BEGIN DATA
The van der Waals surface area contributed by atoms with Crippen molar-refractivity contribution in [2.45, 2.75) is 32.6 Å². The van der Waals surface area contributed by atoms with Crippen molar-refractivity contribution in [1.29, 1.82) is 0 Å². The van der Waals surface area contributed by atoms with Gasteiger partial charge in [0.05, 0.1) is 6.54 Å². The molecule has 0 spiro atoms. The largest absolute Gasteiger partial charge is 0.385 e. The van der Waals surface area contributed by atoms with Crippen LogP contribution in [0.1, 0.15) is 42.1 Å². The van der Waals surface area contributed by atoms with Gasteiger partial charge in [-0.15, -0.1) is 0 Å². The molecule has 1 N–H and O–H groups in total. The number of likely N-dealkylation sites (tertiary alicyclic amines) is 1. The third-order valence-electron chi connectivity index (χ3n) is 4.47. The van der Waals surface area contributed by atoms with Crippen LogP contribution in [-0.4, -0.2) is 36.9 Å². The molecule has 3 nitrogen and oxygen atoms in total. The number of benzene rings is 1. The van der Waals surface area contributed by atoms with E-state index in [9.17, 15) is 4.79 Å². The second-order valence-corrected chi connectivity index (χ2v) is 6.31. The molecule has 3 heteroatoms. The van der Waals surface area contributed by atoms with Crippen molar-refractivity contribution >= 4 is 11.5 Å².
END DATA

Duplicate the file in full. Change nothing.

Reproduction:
The van der Waals surface area contributed by atoms with Crippen molar-refractivity contribution in [2.45, 2.75) is 32.6 Å². The van der Waals surface area contributed by atoms with Crippen molar-refractivity contribution in [1.29, 1.82) is 0 Å². The van der Waals surface area contributed by atoms with Gasteiger partial charge in [0.05, 0.1) is 6.54 Å². The molecule has 0 spiro atoms. The largest absolute Gasteiger partial charge is 0.385 e. The van der Waals surface area contributed by atoms with Crippen LogP contribution in [0.1, 0.15) is 42.1 Å². The van der Waals surface area contributed by atoms with Gasteiger partial charge in [-0.15, -0.1) is 0 Å². The molecule has 1 N–H and O–H groups in total. The number of likely N-dealkylation sites (tertiary alicyclic amines) is 1. The third-order valence-electron chi connectivity index (χ3n) is 4.47. The van der Waals surface area contributed by atoms with Crippen LogP contribution in [-0.4, -0.2) is 36.9 Å². The molecule has 3 nitrogen and oxygen atoms in total. The number of benzene rings is 1. The van der Waals surface area contributed by atoms with E-state index in [9.17, 15) is 4.79 Å². The second-order valence-corrected chi connectivity index (χ2v) is 6.31. The molecule has 3 heteroatoms. The van der Waals surface area contributed by atoms with Crippen molar-refractivity contribution >= 4 is 11.5 Å².